While many of the necessary actions would fall outside the scope of Town and Country Planning, the SDS is the over-arching spatial strategy with which the Mayor’s other policies and action have to align and it is right that the SDS should embody a robust approach to these issues.
Furthermore, many of the steps which need to be taken to raise living standards for low-to-median income Londoners are town and country planning matters and have a strongly spatial dimension. I would emphasise the following:
1. Successive London Plans since work started in 2000 have prioritised Financial and Business Service as the main source of employment and GDP growth, with Business Services gaining more emphasis in recent years than purely Financial services. Prioritising sectors with high GVA per worker was seen as the best way of raising total GVA. What has always been missing, and remains missing, is the importance of sustaining employment in lower-GVA-per worker sectors, especially those in which a lot of at-risk Londoners earn their living, and raising productivity and pay in those sectors: jobs ranging from care homes to car repairs, high street services to builders merchants. An additional £m output in low-pay firms is just as valuable as an additional £m in high-pay firms—and in terms of equality much more valuable.
2. The spatial dimension of this challenge stems partly from the way in which redevelopment takes place: almost all on “brownfield” land in line with environmental policy, but brownfield land is so often created by the extinguishing of small and medium enterprises. In recent decades this process has been concentrated mainly in major Opportunity and similar areas like King’s Cross, Paddington, Bankside and so on. Now, however, FALP proposes to roll out this intensification to a larger number of even-denser OAs and to Town Centres in most of inner and outer London. With the possible exception of Old Oak Common where displaced activity is envisaged as moving into the adjoining Park Royal, there are bound to be serious losses of the spaces in which these sectors can viably operate, with consequent loss of jobs (often jobs disproportionately held by at-risk sections of the population) and loss of start-up opportunities.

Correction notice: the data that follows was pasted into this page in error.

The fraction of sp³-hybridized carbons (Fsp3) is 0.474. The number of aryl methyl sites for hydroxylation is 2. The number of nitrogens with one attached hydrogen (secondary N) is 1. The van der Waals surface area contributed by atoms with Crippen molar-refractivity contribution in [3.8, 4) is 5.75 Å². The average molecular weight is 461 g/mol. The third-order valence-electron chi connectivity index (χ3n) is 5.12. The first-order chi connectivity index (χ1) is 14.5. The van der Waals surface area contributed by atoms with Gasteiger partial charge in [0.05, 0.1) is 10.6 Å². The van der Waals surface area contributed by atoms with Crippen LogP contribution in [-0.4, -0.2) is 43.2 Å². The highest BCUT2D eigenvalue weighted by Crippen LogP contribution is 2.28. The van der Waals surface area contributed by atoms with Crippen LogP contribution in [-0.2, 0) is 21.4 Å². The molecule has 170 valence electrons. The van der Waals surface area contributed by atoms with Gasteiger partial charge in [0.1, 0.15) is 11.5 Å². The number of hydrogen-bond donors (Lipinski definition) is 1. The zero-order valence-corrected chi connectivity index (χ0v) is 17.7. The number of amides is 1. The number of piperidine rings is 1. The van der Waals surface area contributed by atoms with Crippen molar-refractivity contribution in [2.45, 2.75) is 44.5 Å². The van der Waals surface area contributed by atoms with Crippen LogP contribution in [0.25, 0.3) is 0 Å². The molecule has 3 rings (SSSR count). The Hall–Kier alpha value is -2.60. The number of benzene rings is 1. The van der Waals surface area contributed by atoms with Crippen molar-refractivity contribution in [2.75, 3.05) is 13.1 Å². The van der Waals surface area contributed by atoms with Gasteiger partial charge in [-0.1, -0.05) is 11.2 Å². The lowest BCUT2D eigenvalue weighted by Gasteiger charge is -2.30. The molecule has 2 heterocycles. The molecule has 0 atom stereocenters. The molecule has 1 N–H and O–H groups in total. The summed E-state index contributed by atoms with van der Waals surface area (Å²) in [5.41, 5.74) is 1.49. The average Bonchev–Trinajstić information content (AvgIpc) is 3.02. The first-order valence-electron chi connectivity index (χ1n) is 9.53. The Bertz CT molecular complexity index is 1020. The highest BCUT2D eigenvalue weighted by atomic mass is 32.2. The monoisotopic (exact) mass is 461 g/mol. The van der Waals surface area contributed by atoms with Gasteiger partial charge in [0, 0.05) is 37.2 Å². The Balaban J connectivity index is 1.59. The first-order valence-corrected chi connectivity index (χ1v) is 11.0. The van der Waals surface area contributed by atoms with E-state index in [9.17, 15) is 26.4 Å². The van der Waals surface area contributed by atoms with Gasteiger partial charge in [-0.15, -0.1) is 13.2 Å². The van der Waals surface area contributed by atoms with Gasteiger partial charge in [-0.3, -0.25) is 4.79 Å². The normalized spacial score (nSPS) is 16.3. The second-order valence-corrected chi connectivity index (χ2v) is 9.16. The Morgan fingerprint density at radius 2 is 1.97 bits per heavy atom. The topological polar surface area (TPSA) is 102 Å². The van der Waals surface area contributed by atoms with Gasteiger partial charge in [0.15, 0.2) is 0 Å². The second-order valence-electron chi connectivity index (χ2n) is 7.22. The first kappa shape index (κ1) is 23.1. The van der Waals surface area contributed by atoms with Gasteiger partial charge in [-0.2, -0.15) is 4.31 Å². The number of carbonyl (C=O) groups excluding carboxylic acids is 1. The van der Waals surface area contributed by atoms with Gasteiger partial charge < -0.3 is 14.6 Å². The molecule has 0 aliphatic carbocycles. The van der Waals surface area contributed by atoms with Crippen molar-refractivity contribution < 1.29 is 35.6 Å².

3. A second spatial dimension flows from the location of these losses of premises, firms and jobs: now largely away from the CAZ and from major Metropolitan Centres. These are jobs close to homes and the jobs which replace them tend disproportionately to be in the CAZ, Canary Wharf or a few exceptional suburban centres. For most Londoners, jobs near home are a dwindling commodity. This is bad because it increases the need to travel and bad because longer-haul travel in London is expensive. It also impacts especially badly on women and people seeking part-time work whose search areas and travel-to-work patterns tend to be more localised.
Detailed evidence on these processes is sparse. The GLA itself does little monitoring or research on these topics and there is no impact analysis on them. However, the submissions to this consultation from Just Space, the Just Space Economy and Planning Group, from academic researchers and many local resident and business groups is beginning to fill the gaps.
If the Inspector agrees that this set of issues represents an important perspective which should be explored in the EiP I shall do all I can to help orchestrate and plug gaps in the evidence to assist in identifying ways in which the Plan could better be Altered, even at this late stage.
London, 10 April 2014
I was tempted to add…